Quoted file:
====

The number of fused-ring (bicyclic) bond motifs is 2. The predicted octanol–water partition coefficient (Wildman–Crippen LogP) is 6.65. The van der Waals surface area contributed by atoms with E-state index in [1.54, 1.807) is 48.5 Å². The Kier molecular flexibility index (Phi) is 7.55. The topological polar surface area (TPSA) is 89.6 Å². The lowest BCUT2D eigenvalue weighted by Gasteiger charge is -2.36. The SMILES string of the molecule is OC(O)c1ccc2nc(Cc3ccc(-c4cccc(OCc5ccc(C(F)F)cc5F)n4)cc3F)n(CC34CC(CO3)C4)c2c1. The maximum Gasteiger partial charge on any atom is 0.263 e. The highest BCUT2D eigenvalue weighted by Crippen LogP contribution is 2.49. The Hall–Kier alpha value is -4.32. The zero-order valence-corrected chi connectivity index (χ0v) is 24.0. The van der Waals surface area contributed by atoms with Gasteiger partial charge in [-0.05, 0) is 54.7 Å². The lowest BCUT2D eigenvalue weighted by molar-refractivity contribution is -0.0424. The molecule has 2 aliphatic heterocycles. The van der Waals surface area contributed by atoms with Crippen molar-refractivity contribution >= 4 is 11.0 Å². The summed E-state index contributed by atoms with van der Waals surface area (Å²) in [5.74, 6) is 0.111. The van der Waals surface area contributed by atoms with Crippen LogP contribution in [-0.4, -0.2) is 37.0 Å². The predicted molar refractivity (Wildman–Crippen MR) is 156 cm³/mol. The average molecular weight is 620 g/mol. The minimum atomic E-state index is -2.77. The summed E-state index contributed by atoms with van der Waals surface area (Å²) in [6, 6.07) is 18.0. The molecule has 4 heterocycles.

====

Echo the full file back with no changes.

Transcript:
The number of fused-ring (bicyclic) bond motifs is 2. The predicted octanol–water partition coefficient (Wildman–Crippen LogP) is 6.65. The van der Waals surface area contributed by atoms with E-state index in [1.54, 1.807) is 48.5 Å². The Kier molecular flexibility index (Phi) is 7.55. The topological polar surface area (TPSA) is 89.6 Å². The lowest BCUT2D eigenvalue weighted by Gasteiger charge is -2.36. The SMILES string of the molecule is OC(O)c1ccc2nc(Cc3ccc(-c4cccc(OCc5ccc(C(F)F)cc5F)n4)cc3F)n(CC34CC(CO3)C4)c2c1. The maximum Gasteiger partial charge on any atom is 0.263 e. The highest BCUT2D eigenvalue weighted by Crippen LogP contribution is 2.49. The Hall–Kier alpha value is -4.32. The zero-order valence-corrected chi connectivity index (χ0v) is 24.0. The van der Waals surface area contributed by atoms with Gasteiger partial charge in [-0.05, 0) is 54.7 Å². The lowest BCUT2D eigenvalue weighted by molar-refractivity contribution is -0.0424. The molecule has 2 aliphatic heterocycles. The van der Waals surface area contributed by atoms with Crippen molar-refractivity contribution >= 4 is 11.0 Å². The summed E-state index contributed by atoms with van der Waals surface area (Å²) in [5.74, 6) is 0.111. The van der Waals surface area contributed by atoms with Crippen LogP contribution in [-0.4, -0.2) is 37.0 Å². The predicted molar refractivity (Wildman–Crippen MR) is 156 cm³/mol. The average molecular weight is 620 g/mol. The minimum atomic E-state index is -2.77. The summed E-state index contributed by atoms with van der Waals surface area (Å²) in [6, 6.07) is 18.0. The molecule has 4 heterocycles.